WORDS: Stu Gomez
This is your week in skateboarding, through the eyes of The Berrics…
It’s always a little jarring when a mainstream publication features skateboarding. Naturally, your skatey sense starts tingling and you brace for some inauthentic nonsense that your grandma could’ve written. The glaring historical errors and technically incorrect trick names are easy to spot and, basically, inevitable.
And it can be infuriating when it seems like the journalist covering our culture is trying to infantalize skateboarding—too many references to childhood; too many “I get paid to have fun!” pull quotes—so, of course, we’re defensive about this shit. We’re well aware that skateboarding is for children.
But when your favorite skateboarders are getting the spotlight in glossy mags for their pursuits outside of skateboarding, which was the case this week with budding model/actor Na-Kel Smith and Hollywood (golf) swingers Koston, Malto, and Huf, you can’t really get mad at it. Good for them!
GolfDigest‘s feature, “At the Intersection of Skater Culture and Golf,” attempts to make sense of the phenomenon of skaters who keep a set of clubs in their trunks. I, for one, have never understood this. Granted, I’ve tried my hand at golf for a while—back when "Tiger Woods PGA Tour" came out for the Nintendo Wii—and it was an embarrassment, to say the least. I pissed off many an old white man with my n00bish antics. Every day was like a Casablanca marathon—too many bogeys. When I gave up golf for good, I distinctly remember thinking, At least I have skating.
Somehow today, golf continues to be a leisurely side activity for well-to-do skaters. Meaning you need some serious scrilla to keep up the habit. It’s not exactly a “people’s sport”; there are hidden costs galore, longstanding traditions, and a form of strict etiquette that would make the last days of Love Park seem like the early days of J.Kwon in comparison. But it’s an equalizing sport—the game is mentally and emotionally taxing, and you’re able to show your group what you’re really made of. (In my case, not much.) There’s a reason why there are water hazards: at a certain point, it feels good to just throw your clubs in the pond and be done with it.
Pictured clockwise, from top left: Eric Koston, Happy Gilmore, Bill Murray, the Gopher, Keith Hufnagel, Sean Malto, Atiba Jefferson, and his brother.
So what’s the connection between skateboarding and golf? Why would grown men want to walk around hitting balls all day? Is it a fad, or just a sign that you have too much time/money on your hands? Max Adler tries to connect the dots himself, in an admirable but ultimately fruitless exercise in cultural analysis:
“Like golf, skateboarding is about managing misses.”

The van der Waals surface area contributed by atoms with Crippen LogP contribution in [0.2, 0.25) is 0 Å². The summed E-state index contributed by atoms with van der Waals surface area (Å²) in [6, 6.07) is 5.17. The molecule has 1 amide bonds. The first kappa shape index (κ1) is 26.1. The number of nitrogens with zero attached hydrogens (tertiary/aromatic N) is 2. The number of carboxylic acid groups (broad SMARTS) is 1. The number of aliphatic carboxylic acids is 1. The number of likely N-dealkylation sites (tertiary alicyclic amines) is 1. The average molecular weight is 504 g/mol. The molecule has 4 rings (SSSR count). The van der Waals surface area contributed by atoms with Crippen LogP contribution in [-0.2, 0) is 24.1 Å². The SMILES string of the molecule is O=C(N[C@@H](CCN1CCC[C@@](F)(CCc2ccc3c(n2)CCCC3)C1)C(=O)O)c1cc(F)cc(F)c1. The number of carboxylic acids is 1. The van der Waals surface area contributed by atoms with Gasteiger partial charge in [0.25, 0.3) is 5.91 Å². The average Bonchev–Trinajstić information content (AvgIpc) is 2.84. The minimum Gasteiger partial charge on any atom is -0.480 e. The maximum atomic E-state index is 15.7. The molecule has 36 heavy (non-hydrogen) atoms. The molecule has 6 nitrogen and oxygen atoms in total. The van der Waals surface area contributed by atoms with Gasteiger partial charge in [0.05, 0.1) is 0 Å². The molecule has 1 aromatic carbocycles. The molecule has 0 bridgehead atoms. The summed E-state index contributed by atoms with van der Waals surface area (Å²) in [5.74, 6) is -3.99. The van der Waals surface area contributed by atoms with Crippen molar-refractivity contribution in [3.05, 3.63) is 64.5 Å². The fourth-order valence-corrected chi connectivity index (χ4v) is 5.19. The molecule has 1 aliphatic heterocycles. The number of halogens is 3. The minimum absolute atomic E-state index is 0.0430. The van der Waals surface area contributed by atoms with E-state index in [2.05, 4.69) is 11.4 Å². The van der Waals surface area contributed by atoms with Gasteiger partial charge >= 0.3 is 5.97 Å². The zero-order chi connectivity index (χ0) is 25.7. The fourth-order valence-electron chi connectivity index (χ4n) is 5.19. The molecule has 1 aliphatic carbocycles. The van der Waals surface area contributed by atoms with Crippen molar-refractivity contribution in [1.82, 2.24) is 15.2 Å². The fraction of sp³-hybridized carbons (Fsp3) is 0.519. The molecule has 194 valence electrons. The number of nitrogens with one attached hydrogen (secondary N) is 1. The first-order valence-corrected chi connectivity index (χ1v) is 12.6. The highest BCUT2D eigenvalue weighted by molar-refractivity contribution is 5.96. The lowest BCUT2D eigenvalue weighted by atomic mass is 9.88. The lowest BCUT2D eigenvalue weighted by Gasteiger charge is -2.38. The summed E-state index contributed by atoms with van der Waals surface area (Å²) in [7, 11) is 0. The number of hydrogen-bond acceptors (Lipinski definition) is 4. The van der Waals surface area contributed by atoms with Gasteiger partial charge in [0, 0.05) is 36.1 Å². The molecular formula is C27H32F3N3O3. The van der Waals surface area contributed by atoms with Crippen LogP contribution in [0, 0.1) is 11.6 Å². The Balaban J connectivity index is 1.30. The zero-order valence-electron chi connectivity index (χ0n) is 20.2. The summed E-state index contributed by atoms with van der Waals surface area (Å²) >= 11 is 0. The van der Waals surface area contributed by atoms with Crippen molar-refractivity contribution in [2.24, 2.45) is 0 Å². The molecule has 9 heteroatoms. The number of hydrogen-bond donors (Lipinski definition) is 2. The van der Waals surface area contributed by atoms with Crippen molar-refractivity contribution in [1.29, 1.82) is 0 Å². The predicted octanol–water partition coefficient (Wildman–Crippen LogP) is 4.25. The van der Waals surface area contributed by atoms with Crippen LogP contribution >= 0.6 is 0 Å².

“…it’s a snapped ankle instead of a lost ball.” It actually could be a lost ball, too.
When making a case that skating and golf are “closer to brothers than cousins,” Adler states that “the basis for either uniform is a pair of pants.” Oh word? I guess it depends on how much fun you want to have on the links.
Adler goes on to compare the sport to skateboarding by appealing to our latent renegade tendencies. He gives a short history lesson about golf having its roots as an outlaw sport in 15th century Scotland. Let me tell you—when golf is outlawed, only outlaws will play golf. Kinda makes you see Malto in a new light, doesn’t it?
Of course, this being a golf mag, they focus a little too much on the skaters’ net worth and business credentials. Stuff that your dad would be interested in.
The article misses one key connection, though. Golf and skateboarding both have an enormously unsustainable impact on the environment. Golf, with its resource-sucking expanse of well-tended courses—over 1,150 in California alone. Such a mind-boggling waste of water. And skateboarders? We’re always draining pools.
Anyhoo… In other news:
Bryan Herman announced his departure from Emerica after an amazing seventeen-year relationship with the brand. He said peace in the classiest way possible.
Here are this week’s Berrics videos presented in easily bingeable bites.
Bangin! Tony Tave
It Must Be Nice… to be Yuto Horigome
Attack the Block with the Thunder team.
Way back in 2013 with the Blind team. Check back Monday for the team’s long overdue United Nations! The ender is visionary.
House of Sprain with Gustavo “not Felipe/not Carlos” Ribeiro.
Mac Daddy Toothpick God comes correct with the Weekender, from the 2016 DVS United Nations.
Sewa is known for his late flips—and lateness, in general. But he always comes correct (e.g., as in this First Try Friday).